Why biodiversity conservation?

Our vulnerable planet

Our planet is changing rapidly, for the worse. The human species shows little respect for landscapes, oceans and the animal world. Accommodating an expanding world population is the root of the problem. Productive capacity is stretched while at the same time incredible waste occurs. Agriculture claims a growing part of our water resources but our increasing population lives with severe water stress. The consequences for nature and biodiversity are dramatic.

The need for active intervention to protect biodiversity is acute and ongoing. There is strong evidence that good management and direct action can stem some losses. Such intervention must be designed in ways that achieve tangible results and improve prospects for the future. Our Foundation strives to contribute to this collective effort.

Striving for quality (and efficiency) in conservation

Conservation, as we all know too well, is always short of resources. The technical and economic means needed to stop and reverse the negative trends in many of the current biodiversity indicators are huge and possibly beyond the combined efforts of all institutions and conservation organizations. In spite of the generally increasing levels of political awareness on the acute crisis faced by biodiversity worldwide, the dimension of the issues to be addressed is daunting and, admittedly, at times overwhelming.

Boitani horizontal
Prof. Luigi Boitani, Chief Executive Officer

What, then, can a private and small organization ever hope to contribute to alleviating the current crisis? Several strategic approaches can be adopted. In the past decades, important and powerful conservation organizations have tested many methodologies with a variety of results. Some strategies have focused on a few priority and highly threatened species or habitat types, others on building long-term relationships with local and national governments, and others on preventing and eliminating serious threats such as poaching and illegal trade of protected species. All of these strategies have pros and cons and the suitability of each depends on the technical and economic capability of the individual organizations.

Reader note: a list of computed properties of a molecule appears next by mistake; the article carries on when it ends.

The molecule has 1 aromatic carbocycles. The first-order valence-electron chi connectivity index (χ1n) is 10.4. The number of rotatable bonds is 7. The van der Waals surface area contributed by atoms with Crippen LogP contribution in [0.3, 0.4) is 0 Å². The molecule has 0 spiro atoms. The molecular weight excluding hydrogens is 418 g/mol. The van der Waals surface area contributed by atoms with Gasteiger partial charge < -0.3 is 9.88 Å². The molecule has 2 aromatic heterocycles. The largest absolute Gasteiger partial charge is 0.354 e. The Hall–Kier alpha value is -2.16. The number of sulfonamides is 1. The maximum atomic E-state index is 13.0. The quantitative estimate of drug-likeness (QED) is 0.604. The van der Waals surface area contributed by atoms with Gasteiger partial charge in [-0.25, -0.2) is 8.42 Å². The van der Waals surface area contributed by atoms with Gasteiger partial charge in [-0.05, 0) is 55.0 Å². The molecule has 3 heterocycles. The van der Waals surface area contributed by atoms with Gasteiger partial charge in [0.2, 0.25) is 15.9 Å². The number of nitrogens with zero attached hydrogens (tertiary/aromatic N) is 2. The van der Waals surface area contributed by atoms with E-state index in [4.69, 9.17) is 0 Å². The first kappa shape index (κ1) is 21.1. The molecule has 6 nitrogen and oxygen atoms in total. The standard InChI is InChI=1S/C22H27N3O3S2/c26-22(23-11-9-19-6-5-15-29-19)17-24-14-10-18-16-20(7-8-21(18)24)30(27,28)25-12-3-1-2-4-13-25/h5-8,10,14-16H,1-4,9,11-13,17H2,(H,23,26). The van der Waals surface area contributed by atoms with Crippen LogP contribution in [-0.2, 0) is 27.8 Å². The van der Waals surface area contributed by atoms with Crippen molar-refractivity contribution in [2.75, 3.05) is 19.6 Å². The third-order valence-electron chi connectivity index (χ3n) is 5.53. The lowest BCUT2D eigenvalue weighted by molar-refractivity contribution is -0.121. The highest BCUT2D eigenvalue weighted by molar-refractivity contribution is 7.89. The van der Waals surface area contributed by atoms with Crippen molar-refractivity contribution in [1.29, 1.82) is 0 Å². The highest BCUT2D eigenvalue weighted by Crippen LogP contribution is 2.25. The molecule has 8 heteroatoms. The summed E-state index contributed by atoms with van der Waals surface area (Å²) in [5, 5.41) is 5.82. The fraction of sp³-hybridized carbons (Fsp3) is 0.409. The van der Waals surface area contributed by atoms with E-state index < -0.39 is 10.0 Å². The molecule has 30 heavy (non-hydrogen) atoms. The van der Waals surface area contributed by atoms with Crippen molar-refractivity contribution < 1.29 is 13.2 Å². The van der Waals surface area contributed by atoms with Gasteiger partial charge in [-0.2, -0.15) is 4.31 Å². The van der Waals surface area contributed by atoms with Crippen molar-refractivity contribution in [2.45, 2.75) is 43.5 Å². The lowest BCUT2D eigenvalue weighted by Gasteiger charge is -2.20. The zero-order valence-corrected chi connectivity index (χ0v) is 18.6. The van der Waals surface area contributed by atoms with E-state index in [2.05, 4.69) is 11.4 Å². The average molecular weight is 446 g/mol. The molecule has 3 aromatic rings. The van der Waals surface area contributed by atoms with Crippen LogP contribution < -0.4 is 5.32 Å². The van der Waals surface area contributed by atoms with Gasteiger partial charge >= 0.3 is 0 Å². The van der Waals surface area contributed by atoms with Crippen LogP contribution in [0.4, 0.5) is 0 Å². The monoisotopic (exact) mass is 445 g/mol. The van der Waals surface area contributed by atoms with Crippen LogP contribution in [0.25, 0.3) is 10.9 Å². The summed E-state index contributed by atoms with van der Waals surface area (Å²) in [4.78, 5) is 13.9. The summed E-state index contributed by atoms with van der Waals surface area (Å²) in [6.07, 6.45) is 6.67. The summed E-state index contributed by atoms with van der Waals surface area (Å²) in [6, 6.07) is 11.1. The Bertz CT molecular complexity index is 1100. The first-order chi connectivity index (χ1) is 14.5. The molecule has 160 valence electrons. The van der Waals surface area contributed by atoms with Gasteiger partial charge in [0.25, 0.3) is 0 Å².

Even before discussing and adopting any one strategy however, there is a fundamental issue to be tackled and mastered to ensure the best contribution to conservation. This is the “quality” of the activities implemented in responding to conservation challenges. The quality of a conservation project results from the combined values of several attributes. Firstly, a science-based approach should be used in order to develop realistic and well-defined objectives. Secondly, technical resources and human skills must be of the highest possible standard to ensure that conservation action is carried out in the best possible way. The third component is efficiency which relates to obtaining the results with the least effort. The fourth component of a quality project is related to measuring objectives and addressing its outcomes: monitoring the performance of a project allows to apply an adaptive management approach and could help guide future strategic choices.